Performance Anxiety – A guest blog by Graham Storrs

Graham Storrs is a science fiction writer living in rural Queensland. A former research scientist, IT consultant and award-winning software designer, he now lives and writes on a quiet mountain top with his wife, Christine, an Airedale terrier and a Tonkinese cat. His published non-fiction includes three children’s science books, over a hundred magazine articles, and more than thirty academic papers and book chapters, in the fields of artificial intelligence, psychology, and human-computer interaction. In recent years he has published over twenty short stories in magazines and anthologies. His time travel thriller, Timesplash, and its sequel, True Path, are published by Pan Macmillan’s Momentum imprint.

I’ve published Graham’s work both in Eighth Day Genesis and Sidekicks!. Coming halfway through NaNoWriMo, I think this post is especially timely.

Performance Anxiety
by Graham Storrs

Here’s something no-one ever told me about being a writer: it’s like being an improv comedian.

When I sit down with my laptop and stare at that empty page, I hear a hush come over the audience. I can’t see them but they’re out there, waiting to be entertained. A sentence forms in my mind. No, that’s no good. I need something better, something that will really grab them. Another one comes, and another. Yes, that’s the one. I start typing and the words begin to flow. I know roughly what I want to say, of course, but it’s the words that matter, the exact words, the precise delivery.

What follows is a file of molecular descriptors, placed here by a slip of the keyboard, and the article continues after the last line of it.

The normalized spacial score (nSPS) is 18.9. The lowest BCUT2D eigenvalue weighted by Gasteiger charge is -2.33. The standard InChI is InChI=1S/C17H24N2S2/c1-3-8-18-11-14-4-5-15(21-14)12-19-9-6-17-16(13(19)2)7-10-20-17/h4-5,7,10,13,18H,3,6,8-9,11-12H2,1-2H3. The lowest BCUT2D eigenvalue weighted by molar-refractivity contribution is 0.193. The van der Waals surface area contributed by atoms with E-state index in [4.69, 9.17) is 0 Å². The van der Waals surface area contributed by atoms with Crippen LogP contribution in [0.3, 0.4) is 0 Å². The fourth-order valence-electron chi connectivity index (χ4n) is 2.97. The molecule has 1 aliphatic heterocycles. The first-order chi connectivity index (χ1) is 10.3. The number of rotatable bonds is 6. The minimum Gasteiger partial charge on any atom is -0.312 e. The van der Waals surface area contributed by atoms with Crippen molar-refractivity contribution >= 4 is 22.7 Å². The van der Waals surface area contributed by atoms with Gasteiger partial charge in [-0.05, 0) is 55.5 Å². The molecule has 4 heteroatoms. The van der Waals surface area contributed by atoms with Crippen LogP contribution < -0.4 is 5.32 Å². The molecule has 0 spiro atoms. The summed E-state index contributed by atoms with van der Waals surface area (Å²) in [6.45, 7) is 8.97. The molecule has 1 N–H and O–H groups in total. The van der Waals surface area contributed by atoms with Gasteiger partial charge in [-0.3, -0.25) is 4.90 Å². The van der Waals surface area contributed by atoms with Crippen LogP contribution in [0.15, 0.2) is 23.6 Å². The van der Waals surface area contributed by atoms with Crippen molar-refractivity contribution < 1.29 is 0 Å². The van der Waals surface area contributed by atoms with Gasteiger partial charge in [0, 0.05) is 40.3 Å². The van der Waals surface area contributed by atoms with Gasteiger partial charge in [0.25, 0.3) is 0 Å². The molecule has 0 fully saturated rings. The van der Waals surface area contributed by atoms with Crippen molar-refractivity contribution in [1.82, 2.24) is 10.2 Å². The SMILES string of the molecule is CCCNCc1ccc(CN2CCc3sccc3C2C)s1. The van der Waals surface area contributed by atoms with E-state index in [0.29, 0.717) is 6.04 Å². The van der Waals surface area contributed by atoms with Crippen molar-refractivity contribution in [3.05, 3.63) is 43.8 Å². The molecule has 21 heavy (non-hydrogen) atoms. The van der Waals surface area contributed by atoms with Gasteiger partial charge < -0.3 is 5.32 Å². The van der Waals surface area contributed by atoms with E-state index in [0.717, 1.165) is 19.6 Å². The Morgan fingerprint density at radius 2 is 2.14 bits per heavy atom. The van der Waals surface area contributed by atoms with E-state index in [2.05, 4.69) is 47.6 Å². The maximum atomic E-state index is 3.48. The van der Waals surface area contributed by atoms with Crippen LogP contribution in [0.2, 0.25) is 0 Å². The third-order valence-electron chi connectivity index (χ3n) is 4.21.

Writing is a performance. It doesn’t happen in real time – thank the gods – but that’s how it feels. I’m a jazz musician, a concert pianist improvising a cadenza, a pavement artist, taking requests.

Which is a bit weird, when you think about it. A novelist will write a first draft, revise it until it’s fit to be seen, hand it out to alpha then beta readers, amending it as the feedback comes in, constantly polishing it until a “final” draft is ready. Then that draft goes to an editor and hundreds more changes are negotiated before a publishable work goes off to be formatted, packaged and offered for sale to the public.

Yet, there it is. For me, however much planning and preparation I’ve done before I begin to write, that very first draft is where all the magic happens, where the story finds its voice and where the characters come alive. It is the only time in the whole process of making a book that the story unfolds from beginning to end, fresh and new, takes its first breath, climbs to its feet, looks the world in the eye, and sings.

That terrible first draft is where writers like me need to wrestle inspiration out of the ether and nail it down on the page, giving it everything we’ve got until the whole massive structure is complete. And this performance, which takes months and sometimes years, is done with nothing to guide us other than the million words we’ve written beforehand, when we were learning our craft.

And it better be good.

You can find more of Graham’s thoughts and musings at his blog,

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